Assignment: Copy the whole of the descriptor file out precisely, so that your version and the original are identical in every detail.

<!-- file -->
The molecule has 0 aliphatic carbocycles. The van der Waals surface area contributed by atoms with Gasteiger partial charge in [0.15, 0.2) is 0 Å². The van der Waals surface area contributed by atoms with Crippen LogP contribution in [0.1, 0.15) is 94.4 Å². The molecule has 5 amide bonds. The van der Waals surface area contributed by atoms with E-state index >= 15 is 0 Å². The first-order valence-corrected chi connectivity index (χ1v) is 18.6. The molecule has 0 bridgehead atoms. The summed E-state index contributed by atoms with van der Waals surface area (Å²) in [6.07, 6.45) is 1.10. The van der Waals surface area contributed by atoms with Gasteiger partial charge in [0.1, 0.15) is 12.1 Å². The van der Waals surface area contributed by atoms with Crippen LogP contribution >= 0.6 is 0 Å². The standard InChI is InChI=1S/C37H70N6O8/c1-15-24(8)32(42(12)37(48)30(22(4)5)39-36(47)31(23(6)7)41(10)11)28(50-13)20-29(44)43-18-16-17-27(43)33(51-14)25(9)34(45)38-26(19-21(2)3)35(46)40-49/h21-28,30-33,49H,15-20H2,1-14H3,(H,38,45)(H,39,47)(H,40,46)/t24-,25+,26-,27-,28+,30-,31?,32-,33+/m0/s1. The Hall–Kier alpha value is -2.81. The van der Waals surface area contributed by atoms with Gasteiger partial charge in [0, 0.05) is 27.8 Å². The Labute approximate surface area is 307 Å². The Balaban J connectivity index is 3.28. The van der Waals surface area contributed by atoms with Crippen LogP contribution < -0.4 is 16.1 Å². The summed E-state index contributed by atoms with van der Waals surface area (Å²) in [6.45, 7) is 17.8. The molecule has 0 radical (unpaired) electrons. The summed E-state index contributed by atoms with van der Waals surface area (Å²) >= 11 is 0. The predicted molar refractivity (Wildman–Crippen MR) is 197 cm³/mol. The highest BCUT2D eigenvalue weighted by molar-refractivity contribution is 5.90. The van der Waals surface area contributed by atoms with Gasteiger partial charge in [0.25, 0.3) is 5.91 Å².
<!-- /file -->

The molecule has 0 aliphatic carbocycles. The van der Waals surface area contributed by atoms with Gasteiger partial charge in [0.15, 0.2) is 0 Å². The van der Waals surface area contributed by atoms with Crippen LogP contribution in [0.1, 0.15) is 94.4 Å². The molecule has 5 amide bonds. The van der Waals surface area contributed by atoms with E-state index >= 15 is 0 Å². The first-order valence-corrected chi connectivity index (χ1v) is 18.6. The molecule has 0 bridgehead atoms. The summed E-state index contributed by atoms with van der Waals surface area (Å²) in [6.07, 6.45) is 1.10. The van der Waals surface area contributed by atoms with Gasteiger partial charge in [0.1, 0.15) is 12.1 Å². The van der Waals surface area contributed by atoms with Crippen LogP contribution >= 0.6 is 0 Å². The standard InChI is InChI=1S/C37H70N6O8/c1-15-24(8)32(42(12)37(48)30(22(4)5)39-36(47)31(23(6)7)41(10)11)28(50-13)20-29(44)43-18-16-17-27(43)33(51-14)25(9)34(45)38-26(19-21(2)3)35(46)40-49/h21-28,30-33,49H,15-20H2,1-14H3,(H,38,45)(H,39,47)(H,40,46)/t24-,25+,26-,27-,28+,30-,31?,32-,33+/m0/s1. The Hall–Kier alpha value is -2.81. The van der Waals surface area contributed by atoms with Gasteiger partial charge in [0, 0.05) is 27.8 Å². The Labute approximate surface area is 307 Å². The Balaban J connectivity index is 3.28. The van der Waals surface area contributed by atoms with Crippen LogP contribution < -0.4 is 16.1 Å². The summed E-state index contributed by atoms with van der Waals surface area (Å²) in [6.45, 7) is 17.8. The molecule has 0 radical (unpaired) electrons. The summed E-state index contributed by atoms with van der Waals surface area (Å²) >= 11 is 0. The predicted molar refractivity (Wildman–Crippen MR) is 197 cm³/mol. The highest BCUT2D eigenvalue weighted by molar-refractivity contribution is 5.90. The van der Waals surface area contributed by atoms with Gasteiger partial charge in [0.25, 0.3) is 5.91 Å².